Ostomy Day: 9 myths about having a stoma
05 October, 2019
Saturday 5th of October is ostomy awareness day across the world.
Together let’s spread awareness and help with #TacklingTheStomaStigma. Colostomy UK would like you to engage and share our posts today to reach a wider audience #AllInForOstomy.
In this post we wanted to talk about some of the common myths associated with having a stoma.
- Only old people have stomas
Despite improved public awareness of ostomates, many people still believe having a stoma is for the elderly. While the elderly are more likely to have a stoma, surgery can be performed on anybody at any age.
A great example of a younger ostomate doing his bit to raise awareness is Max, our Team Colostomy UK rugby league mascot earlier this year.
- Having a stoma is permanent
Some are permanent, however some people might be able to have a reversal operation. The decision to have a reversal operation depends on how much and which part of the bowel has been removed. If very little of the rectum remains, then it is likely that bowel control will be impaired. Your healthcare professional will advise whether stoma reversal is possible, it is estimated that around 35% of ostomates have a temporary stoma.
Colostomy UK have produced a booklet which gives you a broad overview on what is involved in stoma reversal and what to consider if this is an option for you. You can also speak to one of our volunteers who has had a reversal.
Click here to download the booklet
- Everyone can tell you have a stoma
One of the most common fears for new ostomates is that having a stoma is noticeable. Generally, people will only know if you choose to tell them.
The truth is that you will almost certainly have met/ passed by an ostomate and never realised it. It’s estimated that around 1 in 500 people in the UK have undergone stoma surgery so it is likely you have met plenty of people with a stoma without even knowing.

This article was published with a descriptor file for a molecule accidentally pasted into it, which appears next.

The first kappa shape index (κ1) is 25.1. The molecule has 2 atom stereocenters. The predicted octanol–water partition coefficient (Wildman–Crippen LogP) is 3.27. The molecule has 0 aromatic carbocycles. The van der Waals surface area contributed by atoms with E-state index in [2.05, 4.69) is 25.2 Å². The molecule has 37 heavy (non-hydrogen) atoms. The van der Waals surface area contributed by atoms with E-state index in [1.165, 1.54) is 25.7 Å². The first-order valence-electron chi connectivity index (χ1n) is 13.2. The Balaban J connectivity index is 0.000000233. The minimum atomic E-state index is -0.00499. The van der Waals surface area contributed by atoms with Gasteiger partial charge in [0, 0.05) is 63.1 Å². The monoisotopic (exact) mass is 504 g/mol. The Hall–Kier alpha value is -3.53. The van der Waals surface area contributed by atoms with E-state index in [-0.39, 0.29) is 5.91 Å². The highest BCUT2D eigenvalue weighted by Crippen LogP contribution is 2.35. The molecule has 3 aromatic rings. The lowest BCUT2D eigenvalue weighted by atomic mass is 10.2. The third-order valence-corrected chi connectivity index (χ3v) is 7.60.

If you work for an organisation of 2,000 employees, there is likely to be around 4 ostomates working there!
One of the major fears that new ostomates have is that the bag will smell and that this odour will be noticeable to others. Most stoma bags/appliances are made out of an odour-proof materials and will often encompass a charcoal filter for any gas that needs to be released. You might notice the smell when changing your bag in the toilet, but it would be no different from anyone else using the loo.
You can find out more information on odours and odour management here
- Having a stoma means completely changing your diet
Whilst having a colostomy or ileostomy means that your digestive system has under gone some big changes , it doesn’t necessarily mean you have to change what you eat. Everyone is different and where some ostomates can eat anything, others have found that it is best to avoid certain foods.
In the early days following surgery people can struggle to get back to a normal diet but the introduction of solid food helps the gut to begin to work as normal and allows the stool to thicken and become less watery. It is important to eat as well as possible as soon as your surgeon allows, as this will help to establish a normal stoma output.